For more than a century, researchers have known that people are generally very good at eyeballing quantities of four or fewer items. But performance at sizing up numbers drops markedly — becoming slower and more prone to error — in the face of larger numbers.
Now scientists have discovered why: the human brain uses one mechanism to assess four or fewer items and a different one for when there are five or more. The findings, obtained by recording the neuron activity of 17 human participants, settle a long-standing debate on how the brain estimates how many objects a person sees. The results were published in Nature Human Behaviour on 2 October.
The finding is relevant to the understanding of the nature of thinking, says psychologist Lisa Feigenson, the co-director of the Johns Hopkins University Laboratory for Child Development in Baltimore, Maryland. “Fundamentally, the question is one of mental architecture: what are the building blocks that give rise to human thought?”
A century-old debate
The limits of the human ability to estimate large quantities have puzzled many generations of scientists. In an 1871 Nature article, economist and logician William Stanley Jevons described his investigations into his own counting skills and concluded “that the number five is beyond the limit of perfect discrimination, by some persons at least.”
Some researchers have argued that the brain uses a single estimation system, one that is simply less precise for higher numbers. Others hypothesize that the performance discrepancy arises from there being two separate neuronal systems to quantify objects. But experiments have failed to determine which model is correct.
Then, a team of researchers had a rare opportunity to record the activity of individual neurons inside the brains of people who were awake. All were being treated for seizures at the University Hospital Bonn in Germany, and had microelectrodes inserted in their brains in preparation for surgery.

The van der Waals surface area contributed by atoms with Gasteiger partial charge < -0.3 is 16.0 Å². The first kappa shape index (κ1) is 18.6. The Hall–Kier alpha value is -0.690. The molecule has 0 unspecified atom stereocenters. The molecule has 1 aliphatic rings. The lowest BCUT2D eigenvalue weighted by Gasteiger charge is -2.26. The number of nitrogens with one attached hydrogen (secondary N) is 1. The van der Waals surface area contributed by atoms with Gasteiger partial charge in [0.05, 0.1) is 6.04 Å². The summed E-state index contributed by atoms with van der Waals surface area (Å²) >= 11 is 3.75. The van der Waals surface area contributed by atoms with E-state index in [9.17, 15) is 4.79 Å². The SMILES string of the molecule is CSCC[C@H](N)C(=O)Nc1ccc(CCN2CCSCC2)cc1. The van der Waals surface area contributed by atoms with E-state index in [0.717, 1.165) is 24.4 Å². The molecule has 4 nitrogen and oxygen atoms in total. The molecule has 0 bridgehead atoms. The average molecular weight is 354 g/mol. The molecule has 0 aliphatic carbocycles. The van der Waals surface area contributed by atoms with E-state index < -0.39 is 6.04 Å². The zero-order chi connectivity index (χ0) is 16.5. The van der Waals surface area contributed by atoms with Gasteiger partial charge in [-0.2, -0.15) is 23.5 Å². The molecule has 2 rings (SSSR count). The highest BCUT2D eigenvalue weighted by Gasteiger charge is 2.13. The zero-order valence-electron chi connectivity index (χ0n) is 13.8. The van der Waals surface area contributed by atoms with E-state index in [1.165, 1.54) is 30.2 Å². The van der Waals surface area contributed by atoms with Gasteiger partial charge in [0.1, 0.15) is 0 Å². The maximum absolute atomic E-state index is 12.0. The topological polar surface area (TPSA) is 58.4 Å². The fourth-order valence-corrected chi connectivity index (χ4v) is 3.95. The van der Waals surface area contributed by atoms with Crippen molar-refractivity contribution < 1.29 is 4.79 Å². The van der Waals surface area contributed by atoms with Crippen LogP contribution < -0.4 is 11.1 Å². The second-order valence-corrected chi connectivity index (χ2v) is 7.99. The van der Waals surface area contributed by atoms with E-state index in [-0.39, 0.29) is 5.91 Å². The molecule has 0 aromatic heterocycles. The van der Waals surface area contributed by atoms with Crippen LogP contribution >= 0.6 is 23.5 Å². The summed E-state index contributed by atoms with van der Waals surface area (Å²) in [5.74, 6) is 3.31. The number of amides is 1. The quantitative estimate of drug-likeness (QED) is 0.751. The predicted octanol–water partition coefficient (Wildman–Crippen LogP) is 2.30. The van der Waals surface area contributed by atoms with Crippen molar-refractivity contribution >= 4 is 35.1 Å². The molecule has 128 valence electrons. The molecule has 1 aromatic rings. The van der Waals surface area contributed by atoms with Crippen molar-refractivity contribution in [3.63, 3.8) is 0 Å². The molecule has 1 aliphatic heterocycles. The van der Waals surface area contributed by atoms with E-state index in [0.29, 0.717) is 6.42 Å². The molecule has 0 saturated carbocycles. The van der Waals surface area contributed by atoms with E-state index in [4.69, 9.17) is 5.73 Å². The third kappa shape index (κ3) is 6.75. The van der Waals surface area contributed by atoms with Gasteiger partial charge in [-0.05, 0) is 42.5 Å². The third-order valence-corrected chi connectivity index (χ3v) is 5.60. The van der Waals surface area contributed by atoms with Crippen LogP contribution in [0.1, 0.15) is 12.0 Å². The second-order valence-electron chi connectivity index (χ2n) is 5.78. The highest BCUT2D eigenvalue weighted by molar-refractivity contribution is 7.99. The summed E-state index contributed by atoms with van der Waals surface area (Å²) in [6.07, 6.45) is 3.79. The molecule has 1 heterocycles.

The authors showed 17 participants images of anywhere from zero to nine dots on a screen for half a second, and asked them whether they had seen an odd or even number of items. As expected, the participants’ answers were much more precise when they saw four or fewer dots.
The researchers had already learned from previous research that there are specialized neurons associated with specific numbers of items. Some fire primarily when presented with one object, others when presented with two objects and so forth.
Analysis of the participants’ neuronal activity showed that neurons specializing in numbers of four or less responded very specifically and selectively to their preferred number. Neurons that specialize in five through nine, however, responded strongly to their preferred number but also to numbers immediately adjacent to theirs.
“The higher the preferred number, the less selective these neurons were,” says co-author Andreas Nieder, an animal physiologist at the University of Tubingen in Germany. For example, neurons specific to three would only fire in response to that number, whereas neurons that prefer eight would respond to eight but also to seven and nine. As a result, people made more mistakes when trying to quantify a larger number of objects.
This suggests two distinct ‘number systems’ in the brain. Nieder was surprised, as he previously thought that there was only one mechanism. “I had a hard time believing that there’s really this dividing line. But, based on these data, I must accept it,” he says.
Feigenson agrees with the conclusion. “These are gorgeous findings,” she says, which add to behavioural research suggesting that two mental systems help to represent numbers of objects.
This article is reproduced with permission and was first published on October 6, 2023.